Ranbir Kapoor starrer-Rockstar completes 10 years today and despite the passage of time, Rockstar remains one of the most polarising films of recent years. People either love it, or they hate it, and both these groups believe they have valid reasons for their arguments. A decade after first watching the film, I revisited the Imtiaz Ali directorial to examine what still works/doesn’t work for it, and why it drew criticism from ardent Imtiaz Ali fans at the time.
Firstly, let’s talk about the pros. AR Rahman gave one of the best Hindi film music albums with Rockstar and there are no two opinions about that. With Mohit Chauhan giving the vocals, and Irshad Kamil penning the lyrics, the album of Rockstar was an instant classic, and in the years since, it has not lost even an ounce of its magic. Another major pro for the film was Ranbir Kapoor’s acting. The man gave his heart and soul to Jordan. I remember being enchanted with his empty eyes while watching the film in the theatre, and 10 years later, he still had the same effect. But sadly, that’s where the good things end.
As much as I enjoy the pros of Rockstar, the cons outweigh them. When the film released, I was still in the hangover of my teens and much like the film, I romanticised tragedies and self-destruction but a decade later, when I am a grown-up, the film, unfortunately, is still stuck in its rebellious phase. As I revisited Rockstar after 10 years, I kept thinking about those animated Disney/Pixar films that always have something for everyone, no matter if you are six or sixty. Every time you revisit one of those, you find something that you can relate to in that stage of your life. Rockstar, however, left me questioning the idiocy of its characters who appeared extremely self-centered and were making decisions because they had to do something in the film.
In an earlier interview with indianexpress.com, Imtiaz had described Jordan as “non-cerebral” and after rewatching the film, I realise where he is coming from but it doesn’t get me into his corner when his actions or reactions are not motivated by any reason whatsoever. In the same interview, Imtiaz discussed how there was criticism against the film and he was asked about the ‘haq’ that he was fighting for in ‘Sadda Haq’ to which Imtiaz said that even he did not know that. In his words, “I don’t know why he sang ‘Sadda Haq, Aaithe Rakh’. Why the hell would it matter to him? What did he know about what was going on in the world? He did not. So, the point is he is stupid and he can’t think. He is wild, and not contained or domesticated like any fashioned or artificial performer. That’s what attracts you to him.”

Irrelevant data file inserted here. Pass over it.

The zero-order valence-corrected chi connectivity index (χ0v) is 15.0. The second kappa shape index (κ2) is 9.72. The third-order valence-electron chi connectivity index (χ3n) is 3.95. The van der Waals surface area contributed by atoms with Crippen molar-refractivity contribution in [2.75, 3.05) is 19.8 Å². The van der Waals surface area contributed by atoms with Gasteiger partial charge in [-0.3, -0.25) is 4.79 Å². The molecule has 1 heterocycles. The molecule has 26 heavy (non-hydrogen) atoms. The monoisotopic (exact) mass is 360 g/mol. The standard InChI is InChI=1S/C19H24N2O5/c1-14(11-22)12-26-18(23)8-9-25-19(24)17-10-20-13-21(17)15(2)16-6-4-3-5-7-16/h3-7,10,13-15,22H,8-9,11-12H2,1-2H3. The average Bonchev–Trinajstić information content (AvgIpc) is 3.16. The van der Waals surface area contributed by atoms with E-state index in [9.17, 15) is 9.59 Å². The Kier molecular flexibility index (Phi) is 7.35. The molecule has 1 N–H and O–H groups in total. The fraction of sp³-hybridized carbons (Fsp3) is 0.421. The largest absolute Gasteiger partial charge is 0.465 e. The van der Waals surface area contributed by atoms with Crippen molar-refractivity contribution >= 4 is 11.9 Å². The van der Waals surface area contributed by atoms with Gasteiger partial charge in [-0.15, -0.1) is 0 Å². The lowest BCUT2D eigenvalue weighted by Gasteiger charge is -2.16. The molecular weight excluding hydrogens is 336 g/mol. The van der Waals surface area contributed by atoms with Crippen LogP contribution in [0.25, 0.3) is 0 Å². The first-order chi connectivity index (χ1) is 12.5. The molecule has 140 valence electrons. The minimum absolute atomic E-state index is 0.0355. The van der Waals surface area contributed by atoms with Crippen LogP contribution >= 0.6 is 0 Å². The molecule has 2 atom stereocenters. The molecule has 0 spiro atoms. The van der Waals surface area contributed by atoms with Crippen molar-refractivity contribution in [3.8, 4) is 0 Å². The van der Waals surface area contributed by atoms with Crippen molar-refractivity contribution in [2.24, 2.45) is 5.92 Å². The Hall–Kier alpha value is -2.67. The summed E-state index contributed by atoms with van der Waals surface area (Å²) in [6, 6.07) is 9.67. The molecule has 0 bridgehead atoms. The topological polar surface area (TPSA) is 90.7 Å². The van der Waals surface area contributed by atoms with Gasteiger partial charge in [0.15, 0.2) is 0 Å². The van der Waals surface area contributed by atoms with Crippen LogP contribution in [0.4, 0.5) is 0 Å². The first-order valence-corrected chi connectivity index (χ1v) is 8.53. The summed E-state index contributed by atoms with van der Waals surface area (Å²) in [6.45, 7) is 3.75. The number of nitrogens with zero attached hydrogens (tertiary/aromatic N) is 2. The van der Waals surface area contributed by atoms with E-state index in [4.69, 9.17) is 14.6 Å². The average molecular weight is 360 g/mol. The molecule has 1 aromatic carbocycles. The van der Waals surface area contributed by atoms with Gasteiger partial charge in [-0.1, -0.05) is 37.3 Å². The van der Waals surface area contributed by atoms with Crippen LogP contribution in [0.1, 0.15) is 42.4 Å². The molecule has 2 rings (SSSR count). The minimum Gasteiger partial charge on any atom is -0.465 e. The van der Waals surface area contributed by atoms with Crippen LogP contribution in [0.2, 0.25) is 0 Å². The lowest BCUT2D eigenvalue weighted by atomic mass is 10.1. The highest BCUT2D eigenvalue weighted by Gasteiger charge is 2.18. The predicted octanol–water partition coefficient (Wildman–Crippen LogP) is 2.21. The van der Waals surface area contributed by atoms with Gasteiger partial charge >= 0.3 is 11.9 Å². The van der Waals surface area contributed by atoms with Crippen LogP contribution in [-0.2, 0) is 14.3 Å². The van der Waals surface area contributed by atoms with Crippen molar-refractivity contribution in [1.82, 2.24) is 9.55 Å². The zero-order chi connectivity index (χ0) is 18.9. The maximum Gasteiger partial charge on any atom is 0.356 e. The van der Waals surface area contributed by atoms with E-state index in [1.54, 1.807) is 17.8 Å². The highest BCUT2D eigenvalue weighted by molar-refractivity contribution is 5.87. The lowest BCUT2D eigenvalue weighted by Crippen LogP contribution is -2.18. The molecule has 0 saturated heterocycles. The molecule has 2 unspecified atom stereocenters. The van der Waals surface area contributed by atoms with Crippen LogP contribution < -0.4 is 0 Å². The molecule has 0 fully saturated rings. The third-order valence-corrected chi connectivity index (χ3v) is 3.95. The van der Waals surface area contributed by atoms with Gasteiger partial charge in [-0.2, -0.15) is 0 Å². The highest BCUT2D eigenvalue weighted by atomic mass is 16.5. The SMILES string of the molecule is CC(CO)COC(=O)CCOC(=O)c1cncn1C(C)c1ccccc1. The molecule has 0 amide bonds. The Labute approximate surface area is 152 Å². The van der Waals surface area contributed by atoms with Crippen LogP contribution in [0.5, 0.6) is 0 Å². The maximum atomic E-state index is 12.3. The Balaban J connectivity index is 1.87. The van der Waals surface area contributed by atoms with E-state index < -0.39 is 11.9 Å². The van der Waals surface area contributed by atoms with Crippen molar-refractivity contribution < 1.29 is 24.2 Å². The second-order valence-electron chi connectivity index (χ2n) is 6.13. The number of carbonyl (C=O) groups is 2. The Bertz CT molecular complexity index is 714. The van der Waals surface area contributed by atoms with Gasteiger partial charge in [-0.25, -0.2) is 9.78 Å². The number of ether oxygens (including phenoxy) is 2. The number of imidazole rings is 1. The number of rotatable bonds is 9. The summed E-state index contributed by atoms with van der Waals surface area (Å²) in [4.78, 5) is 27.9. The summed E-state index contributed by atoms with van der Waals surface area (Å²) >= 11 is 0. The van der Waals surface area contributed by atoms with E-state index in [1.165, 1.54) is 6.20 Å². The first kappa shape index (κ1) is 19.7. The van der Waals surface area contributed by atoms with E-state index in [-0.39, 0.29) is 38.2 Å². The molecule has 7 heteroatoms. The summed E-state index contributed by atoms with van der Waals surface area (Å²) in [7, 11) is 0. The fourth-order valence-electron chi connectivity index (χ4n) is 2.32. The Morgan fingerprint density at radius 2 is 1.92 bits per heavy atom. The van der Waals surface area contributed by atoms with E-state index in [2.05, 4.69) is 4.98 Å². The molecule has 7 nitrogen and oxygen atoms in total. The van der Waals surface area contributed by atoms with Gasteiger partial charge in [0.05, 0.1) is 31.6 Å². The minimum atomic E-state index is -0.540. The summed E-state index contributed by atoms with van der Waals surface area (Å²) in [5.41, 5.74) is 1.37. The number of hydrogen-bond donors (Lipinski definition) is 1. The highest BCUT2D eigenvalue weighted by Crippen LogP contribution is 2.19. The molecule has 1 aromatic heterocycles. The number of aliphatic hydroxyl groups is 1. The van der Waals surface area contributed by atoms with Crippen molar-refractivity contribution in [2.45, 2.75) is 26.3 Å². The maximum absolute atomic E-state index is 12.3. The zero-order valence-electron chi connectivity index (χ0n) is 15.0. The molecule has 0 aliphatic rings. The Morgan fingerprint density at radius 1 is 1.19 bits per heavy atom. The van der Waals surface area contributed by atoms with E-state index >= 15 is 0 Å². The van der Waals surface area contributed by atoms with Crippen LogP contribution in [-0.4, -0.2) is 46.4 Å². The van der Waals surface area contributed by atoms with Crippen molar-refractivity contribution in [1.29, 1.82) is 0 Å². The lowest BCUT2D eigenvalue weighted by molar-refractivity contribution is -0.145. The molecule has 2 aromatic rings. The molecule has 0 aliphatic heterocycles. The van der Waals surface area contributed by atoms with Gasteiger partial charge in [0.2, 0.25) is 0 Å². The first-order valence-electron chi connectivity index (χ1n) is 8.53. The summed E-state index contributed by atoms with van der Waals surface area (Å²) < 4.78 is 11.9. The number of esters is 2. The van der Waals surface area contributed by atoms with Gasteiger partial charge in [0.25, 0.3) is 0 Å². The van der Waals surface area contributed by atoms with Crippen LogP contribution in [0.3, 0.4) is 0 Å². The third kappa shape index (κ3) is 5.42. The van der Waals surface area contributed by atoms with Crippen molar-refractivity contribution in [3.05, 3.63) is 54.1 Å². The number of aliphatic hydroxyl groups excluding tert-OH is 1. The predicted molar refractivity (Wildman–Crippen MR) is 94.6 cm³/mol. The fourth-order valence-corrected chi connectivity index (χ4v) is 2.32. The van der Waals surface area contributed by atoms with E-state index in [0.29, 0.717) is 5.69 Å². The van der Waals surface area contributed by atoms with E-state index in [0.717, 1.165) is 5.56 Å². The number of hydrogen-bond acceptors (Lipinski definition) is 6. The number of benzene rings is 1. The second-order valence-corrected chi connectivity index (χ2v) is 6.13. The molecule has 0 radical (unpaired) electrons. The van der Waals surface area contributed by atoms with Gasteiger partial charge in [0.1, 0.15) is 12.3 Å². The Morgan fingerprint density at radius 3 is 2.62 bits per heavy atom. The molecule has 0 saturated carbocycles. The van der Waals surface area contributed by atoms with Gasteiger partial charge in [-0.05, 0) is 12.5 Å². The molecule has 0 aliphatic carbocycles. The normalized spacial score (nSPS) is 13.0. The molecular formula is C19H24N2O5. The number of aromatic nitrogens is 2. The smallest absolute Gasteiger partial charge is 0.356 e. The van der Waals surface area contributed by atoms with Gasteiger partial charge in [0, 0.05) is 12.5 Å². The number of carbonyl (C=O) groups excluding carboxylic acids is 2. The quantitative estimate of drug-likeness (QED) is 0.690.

When a writer-director explicitly calls his protagonist a “stupid” guy who “can’t think”, there can’t be much discussion regarding his actions. This also led me to ponder on the fact that as much as we like to intellectualise filmmakers’ works, they don’t always do the same with their films, resulting in messy endeavours. Here we are, trying to rationalise every outburst that Jordan is having every few minutes, but when the filmmaker comes out and just says that, “Nothing is logical in his life and in the film,” the rest is moot.
Jordan goes from a meek boy to a rockstar who couldn’t care less for anyone’s money or time. We are told that he is ready to sacrifice his fame and money in the name of love but for the most part, you are just wondering why he is even behind bars in the first place. But as Imtiaz Ali said, “He doesn’t think,” so what is even the point of thinking and rationalising his actions.
This brings us to another big con – Nargis Fakhri as Heer. In hindsight, I believe that the makers were so awestruck by Nargis’ stunning looks that they were simply ready to forego the fact that she couldn’t act. Every line that comes out of her mouth (which was done by a dubbing artiste) feels artificial. Her actions feel pretentious and you just can’t root for a love story where you don’t even like the woman. As far as her character Heer is concerned, she is another lost cause. At one point, one of the characters in the film tells her that she is probably falling sick because she has nothing to do, and I believe there rests the solution to everyone’s problems in Rockstar.
Heer is shown to have a terminal disease that leaves her weak and frail but when in Jordan’s company, she shines and sparkles. From where I could see it, it wasn’t just his company that brought life into her but also the fact that she has no life outside of Jordan. She is introduced as an accomplished dancer in the beginning of the film but we never revisit that again. In my opinion, if she had joined some dance classes after moving to Prague, her life wouldn’t have been as dull.
It has been a decade since Rockstar released and a lot has changed in the filmmaker’s filmy fortunes since then. Once regarded as the love guru of 21st century Hindi films, the Imtiaz Ali magic touch started disappearing sometime around Jab Harry Met Sejal. By time we saw the new version of Love Aaj Kal, we could not identify the man who once had us spellbound with the vivacious Geet in Jab We Met. Rockstar didn’t have my blind loyalty back then and rewatching it now has left me thinking that I better remember it for its album, and not much else.